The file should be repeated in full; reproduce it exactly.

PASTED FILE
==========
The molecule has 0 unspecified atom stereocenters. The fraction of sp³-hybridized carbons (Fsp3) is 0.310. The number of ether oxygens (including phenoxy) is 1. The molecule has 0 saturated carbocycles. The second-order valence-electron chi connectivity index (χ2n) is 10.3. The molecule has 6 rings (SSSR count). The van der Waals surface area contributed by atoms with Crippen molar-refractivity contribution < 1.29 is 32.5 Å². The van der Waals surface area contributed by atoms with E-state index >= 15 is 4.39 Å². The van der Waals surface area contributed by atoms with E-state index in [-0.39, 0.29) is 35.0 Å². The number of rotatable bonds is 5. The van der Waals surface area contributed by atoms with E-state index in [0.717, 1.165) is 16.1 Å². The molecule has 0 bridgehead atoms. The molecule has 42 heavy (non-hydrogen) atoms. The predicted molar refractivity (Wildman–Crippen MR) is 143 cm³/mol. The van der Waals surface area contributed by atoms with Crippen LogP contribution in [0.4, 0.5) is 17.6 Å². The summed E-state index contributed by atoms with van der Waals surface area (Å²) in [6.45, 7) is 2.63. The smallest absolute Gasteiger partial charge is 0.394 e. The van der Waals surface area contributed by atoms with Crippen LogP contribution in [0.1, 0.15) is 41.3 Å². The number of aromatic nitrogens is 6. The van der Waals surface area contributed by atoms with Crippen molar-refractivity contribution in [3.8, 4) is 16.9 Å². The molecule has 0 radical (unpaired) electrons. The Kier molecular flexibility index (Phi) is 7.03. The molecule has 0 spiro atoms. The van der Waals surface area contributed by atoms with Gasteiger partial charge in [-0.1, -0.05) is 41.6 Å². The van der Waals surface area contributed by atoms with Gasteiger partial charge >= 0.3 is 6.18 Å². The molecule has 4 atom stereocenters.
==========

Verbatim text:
The molecule has 0 unspecified atom stereocenters. The fraction of sp³-hybridized carbons (Fsp3) is 0.310. The number of ether oxygens (including phenoxy) is 1. The molecule has 0 saturated carbocycles. The second-order valence-electron chi connectivity index (χ2n) is 10.3. The molecule has 6 rings (SSSR count). The van der Waals surface area contributed by atoms with Crippen molar-refractivity contribution < 1.29 is 32.5 Å². The van der Waals surface area contributed by atoms with E-state index >= 15 is 4.39 Å². The van der Waals surface area contributed by atoms with E-state index in [-0.39, 0.29) is 35.0 Å². The number of rotatable bonds is 5. The van der Waals surface area contributed by atoms with E-state index in [0.717, 1.165) is 16.1 Å². The molecule has 0 bridgehead atoms. The molecule has 42 heavy (non-hydrogen) atoms. The predicted molar refractivity (Wildman–Crippen MR) is 143 cm³/mol. The van der Waals surface area contributed by atoms with Crippen LogP contribution in [0.4, 0.5) is 17.6 Å². The summed E-state index contributed by atoms with van der Waals surface area (Å²) in [6.45, 7) is 2.63. The smallest absolute Gasteiger partial charge is 0.394 e. The van der Waals surface area contributed by atoms with Crippen LogP contribution in [0.1, 0.15) is 41.3 Å². The number of aromatic nitrogens is 6. The van der Waals surface area contributed by atoms with Crippen molar-refractivity contribution in [3.8, 4) is 16.9 Å². The molecule has 0 radical (unpaired) electrons. The Kier molecular flexibility index (Phi) is 7.03. The molecule has 0 spiro atoms. The van der Waals surface area contributed by atoms with Gasteiger partial charge in [-0.1, -0.05) is 41.6 Å². The van der Waals surface area contributed by atoms with Gasteiger partial charge >= 0.3 is 6.18 Å². The molecule has 4 atom stereocenters.